Sometimes having electricity is a matter of life or death. There are customers who cannot live without medical equipment that is powered by electricity, and others who depend on electricity to keep medications cold, fend off heat-related conditions, or for other critical reasons.
As public power utilities keep the lights on for their communities, they go the extra mile to ensure that customers who depend on electricity aren’t stranded in a major outage or if they require assistance to pay their bill. From coordinating with public safety officials, to communicating with customers about backup options, and formalizing safeguards in disconnect policies — public power shows that compassion comes first.
Understanding the scope
A study in the Journal of Public Health and Managed Practice found that for every 100,000 people living in private residences, about 218 depend on electricity for a life supporting medical need. Utility and emergency response teams can also reference the Department of Health and Human Services’ emPower Map to find out how many Medicare beneficiaries who rely on electricity-dependent medical equipment live in their area.
As public power utilities have a strong track record in reliability, it is rare that customers would need to be concerned about sustained outages. The challenge often comes down to how to manage restoration following a storm or other major event.
Wayne Scarbrough, assistant general manager at Athens Utilities in Tennessee, said that the utility’s medical necessity protocols are most helpful to have in place during the winter, when the area experiences ice storms that might have a big impact on the electric system.
Outside of major events, Scarbrough said the utility has a good track record of getting all customers restored within 30 minutes. In the event of a major outage, the utility reaches out to customers with a life-sustaining need for electricity to make sure they are aware of the situation.
“We aren’t saying ‘We will have you back on first,’ but the call could say, ‘We might not have you back on within the next 48 hours… so please take steps,’” said Scarbrough. Athens Utilities encourages customers with special needs to have a backup plan and asks them to think through how they might move to an emergency location.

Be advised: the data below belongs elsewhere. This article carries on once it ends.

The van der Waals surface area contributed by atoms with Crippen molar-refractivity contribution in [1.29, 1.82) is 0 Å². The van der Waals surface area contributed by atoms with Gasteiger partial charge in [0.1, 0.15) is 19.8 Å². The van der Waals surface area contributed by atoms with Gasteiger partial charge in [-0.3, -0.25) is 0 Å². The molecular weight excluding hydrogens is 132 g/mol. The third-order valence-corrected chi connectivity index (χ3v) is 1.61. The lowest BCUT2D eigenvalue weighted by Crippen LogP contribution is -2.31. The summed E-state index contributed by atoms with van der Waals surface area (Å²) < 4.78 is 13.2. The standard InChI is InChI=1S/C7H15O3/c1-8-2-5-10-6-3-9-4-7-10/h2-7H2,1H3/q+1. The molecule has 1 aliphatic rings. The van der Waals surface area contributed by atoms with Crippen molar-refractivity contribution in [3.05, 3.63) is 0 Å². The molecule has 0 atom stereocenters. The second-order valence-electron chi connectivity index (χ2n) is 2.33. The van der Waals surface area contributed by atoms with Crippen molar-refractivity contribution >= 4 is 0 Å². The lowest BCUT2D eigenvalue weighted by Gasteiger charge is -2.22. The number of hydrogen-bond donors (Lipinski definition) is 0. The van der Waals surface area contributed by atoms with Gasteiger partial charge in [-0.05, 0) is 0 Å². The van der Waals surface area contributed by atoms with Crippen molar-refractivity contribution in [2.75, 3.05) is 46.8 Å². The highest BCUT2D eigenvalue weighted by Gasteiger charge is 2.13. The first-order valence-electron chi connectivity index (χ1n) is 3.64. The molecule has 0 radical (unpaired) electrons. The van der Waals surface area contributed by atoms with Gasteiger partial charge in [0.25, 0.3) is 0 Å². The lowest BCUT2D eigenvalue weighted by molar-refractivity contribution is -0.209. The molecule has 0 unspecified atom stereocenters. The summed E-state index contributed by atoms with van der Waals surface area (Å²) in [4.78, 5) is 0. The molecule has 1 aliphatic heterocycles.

The ADA National Network advises people who use devices such as ventilators, oxygen, or power wheelchairs to have a plan for alternative sources of power. For example, they can ask if nearby fire departments or hospitals can support their needs in an emergency.
Allowing for compassion
Tim McCollough knows the stress of seeking to get electricity restored for a life-sustaining purpose. In May 2019, McCollough was visiting his father, who required oxygen as part of home hospice care, when a meter technician from the utility came by to shut off the electric service due to non-payment. Fortunately, McCollough had a backup battery-powered oxygen concentrator on hand, which he turned on before connecting with the utility about getting service restored.
The issue stemmed from an error on the billing address, and it took many calls and steps to resolve the error and get the power back on.
The experience stuck with McCollough, who serves as a deputy director at Fort Collins Utilities in Colorado. “The first thing that was most sobering to me was understanding how this same thing could have happened in my own utility,” said McCollough in a blog post for the American Public Power Association.
HHS has a list of state disconnection policies as a resource available to beneficiaries of the Low-Income Home Energy Assistance Program (LIHEAP), which details the policies and criteria set by state utility commissions about when utilities cannot disconnect customers. However, public power utilities are often outside the purview of utility commissions, and usually have to set their own policies.
In a follow-up interview, McCollough said that almost immediately after returning to work following the incident with his father, he gathered the utility staff and shared his story. Most importantly, he emphasized to staff that they are empowered to make decisions when policies and procedures “don’t fit.”
He said the message was well-received by staff, and that many told him stories of dealing with situations where following a set policy or procedure “doesn’t feel right.”